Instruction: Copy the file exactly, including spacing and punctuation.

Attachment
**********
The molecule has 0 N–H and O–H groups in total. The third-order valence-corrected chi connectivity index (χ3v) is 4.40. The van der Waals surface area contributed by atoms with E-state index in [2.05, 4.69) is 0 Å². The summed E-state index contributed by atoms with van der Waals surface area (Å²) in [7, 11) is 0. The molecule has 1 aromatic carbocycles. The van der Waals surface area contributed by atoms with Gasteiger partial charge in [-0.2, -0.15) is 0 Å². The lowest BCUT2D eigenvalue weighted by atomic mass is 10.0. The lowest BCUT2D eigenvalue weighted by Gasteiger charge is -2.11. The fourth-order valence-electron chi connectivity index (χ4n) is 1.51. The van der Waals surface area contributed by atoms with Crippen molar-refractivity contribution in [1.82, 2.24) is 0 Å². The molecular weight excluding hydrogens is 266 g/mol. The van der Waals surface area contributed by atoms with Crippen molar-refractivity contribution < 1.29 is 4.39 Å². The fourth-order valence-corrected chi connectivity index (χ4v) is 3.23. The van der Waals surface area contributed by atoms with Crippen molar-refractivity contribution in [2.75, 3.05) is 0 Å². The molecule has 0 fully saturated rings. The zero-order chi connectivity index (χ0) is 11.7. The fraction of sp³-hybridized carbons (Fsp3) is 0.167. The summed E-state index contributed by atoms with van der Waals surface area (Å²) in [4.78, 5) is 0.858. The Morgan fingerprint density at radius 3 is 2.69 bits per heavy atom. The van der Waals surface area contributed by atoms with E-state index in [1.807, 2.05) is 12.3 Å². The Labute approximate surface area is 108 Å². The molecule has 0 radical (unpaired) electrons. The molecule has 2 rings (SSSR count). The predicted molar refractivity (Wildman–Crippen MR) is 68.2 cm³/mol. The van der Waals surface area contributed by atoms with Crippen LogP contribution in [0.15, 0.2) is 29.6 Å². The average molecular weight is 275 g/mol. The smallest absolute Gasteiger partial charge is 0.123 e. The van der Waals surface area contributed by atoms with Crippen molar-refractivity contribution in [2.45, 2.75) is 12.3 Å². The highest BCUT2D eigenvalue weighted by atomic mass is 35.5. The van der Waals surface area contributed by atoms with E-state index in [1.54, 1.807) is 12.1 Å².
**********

The molecule has 0 N–H and O–H groups in total. The third-order valence-corrected chi connectivity index (χ3v) is 4.40. The van der Waals surface area contributed by atoms with E-state index in [2.05, 4.69) is 0 Å². The summed E-state index contributed by atoms with van der Waals surface area (Å²) in [7, 11) is 0. The molecule has 1 aromatic carbocycles. The van der Waals surface area contributed by atoms with Gasteiger partial charge in [-0.2, -0.15) is 0 Å². The lowest BCUT2D eigenvalue weighted by atomic mass is 10.0. The lowest BCUT2D eigenvalue weighted by Gasteiger charge is -2.11. The fourth-order valence-electron chi connectivity index (χ4n) is 1.51. The van der Waals surface area contributed by atoms with Crippen molar-refractivity contribution in [1.82, 2.24) is 0 Å². The molecular weight excluding hydrogens is 266 g/mol. The van der Waals surface area contributed by atoms with Crippen molar-refractivity contribution < 1.29 is 4.39 Å². The fourth-order valence-corrected chi connectivity index (χ4v) is 3.23. The van der Waals surface area contributed by atoms with Crippen molar-refractivity contribution in [2.75, 3.05) is 0 Å². The molecule has 0 fully saturated rings. The zero-order chi connectivity index (χ0) is 11.7. The fraction of sp³-hybridized carbons (Fsp3) is 0.167. The summed E-state index contributed by atoms with van der Waals surface area (Å²) in [4.78, 5) is 0.858. The Morgan fingerprint density at radius 3 is 2.69 bits per heavy atom. The van der Waals surface area contributed by atoms with E-state index in [1.807, 2.05) is 12.3 Å². The Labute approximate surface area is 108 Å². The molecule has 0 radical (unpaired) electrons. The molecule has 2 rings (SSSR count). The predicted molar refractivity (Wildman–Crippen MR) is 68.2 cm³/mol. The van der Waals surface area contributed by atoms with Crippen LogP contribution in [0.15, 0.2) is 29.6 Å². The average molecular weight is 275 g/mol. The smallest absolute Gasteiger partial charge is 0.123 e. The van der Waals surface area contributed by atoms with Crippen molar-refractivity contribution in [2.45, 2.75) is 12.3 Å². The highest BCUT2D eigenvalue weighted by atomic mass is 35.5. The van der Waals surface area contributed by atoms with E-state index in [1.54, 1.807) is 12.1 Å².